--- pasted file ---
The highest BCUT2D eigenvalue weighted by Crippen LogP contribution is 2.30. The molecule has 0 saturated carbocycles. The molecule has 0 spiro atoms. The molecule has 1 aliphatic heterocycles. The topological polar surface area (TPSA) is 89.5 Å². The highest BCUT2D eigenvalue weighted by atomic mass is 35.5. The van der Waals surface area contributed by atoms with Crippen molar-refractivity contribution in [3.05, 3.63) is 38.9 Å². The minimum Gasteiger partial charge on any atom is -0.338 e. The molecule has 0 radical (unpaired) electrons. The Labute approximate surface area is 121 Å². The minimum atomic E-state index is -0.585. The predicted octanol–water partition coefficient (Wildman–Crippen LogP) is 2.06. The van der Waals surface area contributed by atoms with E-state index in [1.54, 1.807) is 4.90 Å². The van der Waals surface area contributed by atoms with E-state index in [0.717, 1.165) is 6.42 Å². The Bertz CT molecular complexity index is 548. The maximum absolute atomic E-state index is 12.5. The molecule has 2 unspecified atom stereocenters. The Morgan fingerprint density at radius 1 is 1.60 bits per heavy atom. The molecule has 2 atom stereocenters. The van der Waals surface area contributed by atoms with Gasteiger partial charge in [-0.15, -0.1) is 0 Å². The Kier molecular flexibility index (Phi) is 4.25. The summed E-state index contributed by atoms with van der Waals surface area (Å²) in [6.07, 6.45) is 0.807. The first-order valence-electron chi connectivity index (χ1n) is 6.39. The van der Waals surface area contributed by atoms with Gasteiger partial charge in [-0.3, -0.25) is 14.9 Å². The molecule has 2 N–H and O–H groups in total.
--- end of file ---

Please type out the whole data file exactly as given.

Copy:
The highest BCUT2D eigenvalue weighted by Crippen LogP contribution is 2.30. The molecule has 0 saturated carbocycles. The molecule has 0 spiro atoms. The molecule has 1 aliphatic heterocycles. The topological polar surface area (TPSA) is 89.5 Å². The highest BCUT2D eigenvalue weighted by atomic mass is 35.5. The van der Waals surface area contributed by atoms with Crippen molar-refractivity contribution in [3.05, 3.63) is 38.9 Å². The minimum Gasteiger partial charge on any atom is -0.338 e. The molecule has 0 radical (unpaired) electrons. The Labute approximate surface area is 121 Å². The minimum atomic E-state index is -0.585. The predicted octanol–water partition coefficient (Wildman–Crippen LogP) is 2.06. The van der Waals surface area contributed by atoms with E-state index in [1.54, 1.807) is 4.90 Å². The van der Waals surface area contributed by atoms with E-state index in [0.717, 1.165) is 6.42 Å². The Bertz CT molecular complexity index is 548. The maximum absolute atomic E-state index is 12.5. The molecule has 2 unspecified atom stereocenters. The Morgan fingerprint density at radius 1 is 1.60 bits per heavy atom. The molecule has 2 atom stereocenters. The van der Waals surface area contributed by atoms with Gasteiger partial charge in [-0.15, -0.1) is 0 Å². The Kier molecular flexibility index (Phi) is 4.25. The summed E-state index contributed by atoms with van der Waals surface area (Å²) in [6.07, 6.45) is 0.807. The first-order valence-electron chi connectivity index (χ1n) is 6.39. The van der Waals surface area contributed by atoms with Gasteiger partial charge in [-0.3, -0.25) is 14.9 Å². The molecule has 2 N–H and O–H groups in total.